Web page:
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Büsching, Anton Friedrich

(135 words)

Author(s): Hornig, Gottfried
[German Version] (Sep 27, 1724, Stadthagen – May 28, 1793, Berlin). As a Lutheran theologian and senior consistorial councilor of Berlin (1766), Büsching may be considered a representative of neology (Enlightenment, Rationalism). He drew up a “biblical theology” in competition with the dominant theology of his day (1758) and took part in the debate over the va…

Corrodi, Heinrich

(190 words)

Author(s): Hornig, Gottfried
[German Version] (Jul 31, 1752, Zürich – Sep 14, 1793, Zürich) studied theology in Halle and Leipzig, and from 1786 was professor of natural law and ethics at ¶ Zürich Gymnasium. As a student of J.S. Semler he supported a historical-critical theology, affirming the presence of myths in the Bible. Out of his own research there grew his Kritische Geschichte des Chiliasmus [Critical history of millenarianism] (initially anonymous, 2 vols. 1781; in 4 vols. 1794). Corrodi was the prime representative of Neology (Enlightenment: II, 4.c) in …

Biester, Johann Erich

(167 words)

Author(s): Hornig, Gottfried
[German Version] (Nov 17, 1749, Lübeck – Feb 20, 1816, Berlin) studied law, modern languages, history and literature in Göttingen, gained his doctorate in law and then after a teaching position at the pedagogical institute in Bützow became secretary of the Prussian minister baron v. Zedlich, and then librarian at the royal library. Together with Friedrich Gedicke, in 1783 Biester founded the Berlinische Monatsschrift, an influential organ of the German Enlightenment, whose sole editor he was after 1791. He collaborated on …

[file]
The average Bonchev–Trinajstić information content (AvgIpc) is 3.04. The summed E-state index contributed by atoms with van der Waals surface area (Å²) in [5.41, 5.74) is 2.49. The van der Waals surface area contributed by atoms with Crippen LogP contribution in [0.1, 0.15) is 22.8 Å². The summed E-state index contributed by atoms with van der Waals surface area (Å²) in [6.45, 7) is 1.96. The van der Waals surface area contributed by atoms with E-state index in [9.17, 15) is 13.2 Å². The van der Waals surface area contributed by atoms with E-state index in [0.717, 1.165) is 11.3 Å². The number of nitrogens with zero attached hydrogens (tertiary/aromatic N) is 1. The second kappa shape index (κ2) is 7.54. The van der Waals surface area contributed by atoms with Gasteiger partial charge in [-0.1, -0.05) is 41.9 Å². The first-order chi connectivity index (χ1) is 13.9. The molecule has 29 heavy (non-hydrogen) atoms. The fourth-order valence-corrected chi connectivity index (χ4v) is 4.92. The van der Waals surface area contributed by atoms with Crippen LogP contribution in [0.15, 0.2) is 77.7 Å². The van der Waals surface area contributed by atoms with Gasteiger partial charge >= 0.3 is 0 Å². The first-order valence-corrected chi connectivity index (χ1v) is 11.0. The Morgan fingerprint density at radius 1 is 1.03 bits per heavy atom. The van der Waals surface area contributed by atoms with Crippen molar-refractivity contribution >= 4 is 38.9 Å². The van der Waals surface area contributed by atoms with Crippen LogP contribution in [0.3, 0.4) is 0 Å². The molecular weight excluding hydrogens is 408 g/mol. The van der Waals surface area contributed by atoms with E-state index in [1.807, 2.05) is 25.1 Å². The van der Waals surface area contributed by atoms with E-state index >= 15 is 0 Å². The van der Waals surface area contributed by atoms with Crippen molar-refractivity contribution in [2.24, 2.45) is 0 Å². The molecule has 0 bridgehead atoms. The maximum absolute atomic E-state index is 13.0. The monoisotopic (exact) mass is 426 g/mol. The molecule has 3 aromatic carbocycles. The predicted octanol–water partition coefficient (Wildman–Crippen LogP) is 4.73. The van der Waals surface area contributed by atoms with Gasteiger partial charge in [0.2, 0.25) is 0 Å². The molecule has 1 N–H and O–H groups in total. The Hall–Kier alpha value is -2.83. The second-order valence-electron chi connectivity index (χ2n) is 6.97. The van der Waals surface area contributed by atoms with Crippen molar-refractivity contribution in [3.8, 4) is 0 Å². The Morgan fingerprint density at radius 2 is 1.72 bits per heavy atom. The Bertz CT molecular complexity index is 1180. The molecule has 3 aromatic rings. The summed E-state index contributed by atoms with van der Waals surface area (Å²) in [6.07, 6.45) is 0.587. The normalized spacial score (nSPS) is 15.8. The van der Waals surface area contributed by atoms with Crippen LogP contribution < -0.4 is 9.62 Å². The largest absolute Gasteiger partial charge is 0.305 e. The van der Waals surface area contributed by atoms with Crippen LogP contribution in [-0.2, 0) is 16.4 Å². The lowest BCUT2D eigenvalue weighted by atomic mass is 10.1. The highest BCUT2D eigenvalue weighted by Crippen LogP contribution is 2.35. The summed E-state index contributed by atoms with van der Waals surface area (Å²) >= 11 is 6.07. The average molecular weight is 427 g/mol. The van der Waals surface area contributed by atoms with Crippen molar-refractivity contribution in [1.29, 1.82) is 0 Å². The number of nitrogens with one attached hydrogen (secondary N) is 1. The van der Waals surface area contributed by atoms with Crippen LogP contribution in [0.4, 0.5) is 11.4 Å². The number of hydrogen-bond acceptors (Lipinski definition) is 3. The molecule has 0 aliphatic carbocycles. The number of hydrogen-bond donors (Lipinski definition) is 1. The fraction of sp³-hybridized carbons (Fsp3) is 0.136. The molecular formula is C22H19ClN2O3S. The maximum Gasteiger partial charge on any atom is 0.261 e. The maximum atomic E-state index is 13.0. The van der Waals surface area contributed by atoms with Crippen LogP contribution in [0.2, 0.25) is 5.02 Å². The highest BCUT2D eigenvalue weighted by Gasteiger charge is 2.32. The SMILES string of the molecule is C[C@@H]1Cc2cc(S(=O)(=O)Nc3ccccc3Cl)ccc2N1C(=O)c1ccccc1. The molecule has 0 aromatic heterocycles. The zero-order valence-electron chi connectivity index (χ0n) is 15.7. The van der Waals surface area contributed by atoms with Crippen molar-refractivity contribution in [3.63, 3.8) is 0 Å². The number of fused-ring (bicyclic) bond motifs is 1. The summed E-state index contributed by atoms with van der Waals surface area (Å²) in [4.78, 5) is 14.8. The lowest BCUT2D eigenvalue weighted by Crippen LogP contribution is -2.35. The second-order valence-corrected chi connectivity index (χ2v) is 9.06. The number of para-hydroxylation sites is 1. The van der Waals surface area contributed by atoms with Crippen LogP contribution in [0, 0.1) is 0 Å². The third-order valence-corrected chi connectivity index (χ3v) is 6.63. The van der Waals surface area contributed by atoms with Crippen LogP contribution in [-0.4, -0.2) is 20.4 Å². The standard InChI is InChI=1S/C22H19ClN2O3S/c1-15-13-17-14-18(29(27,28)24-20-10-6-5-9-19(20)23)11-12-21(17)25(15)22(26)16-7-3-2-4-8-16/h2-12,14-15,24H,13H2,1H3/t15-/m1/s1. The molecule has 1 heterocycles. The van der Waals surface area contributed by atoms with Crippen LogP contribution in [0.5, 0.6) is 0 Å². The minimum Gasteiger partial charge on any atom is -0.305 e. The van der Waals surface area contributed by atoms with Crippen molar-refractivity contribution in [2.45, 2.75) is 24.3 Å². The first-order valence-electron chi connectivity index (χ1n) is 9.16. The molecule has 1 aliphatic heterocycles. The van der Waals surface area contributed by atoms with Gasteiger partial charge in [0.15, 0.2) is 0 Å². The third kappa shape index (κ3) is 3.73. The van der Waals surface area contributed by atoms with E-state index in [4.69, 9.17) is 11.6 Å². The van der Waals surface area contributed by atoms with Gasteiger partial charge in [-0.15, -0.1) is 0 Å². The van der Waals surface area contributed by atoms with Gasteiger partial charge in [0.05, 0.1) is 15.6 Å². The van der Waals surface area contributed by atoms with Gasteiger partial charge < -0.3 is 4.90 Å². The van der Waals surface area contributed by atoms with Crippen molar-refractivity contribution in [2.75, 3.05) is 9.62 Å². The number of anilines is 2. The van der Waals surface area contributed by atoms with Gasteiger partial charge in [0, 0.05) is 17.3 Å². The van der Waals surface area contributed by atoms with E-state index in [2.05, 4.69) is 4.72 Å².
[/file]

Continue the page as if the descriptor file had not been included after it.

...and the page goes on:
Deism

(4,554 words)

Author(s): Byrne, Peter | Hornig, Gottfried | Pailin, David Arthur | Walters, Kerry S.
[German Version] I. Philosophy of Religion – II. Dogmatics – III. Europe – IV. North America I. Philosophy of Religion Deism has a current and a historical sense in theology and philosophy of religion. Its current sense, dating from the end of the 18th century, denotes belief in a first cause who made the world but no longer exercises any providential control over it. In its historical sense it refers…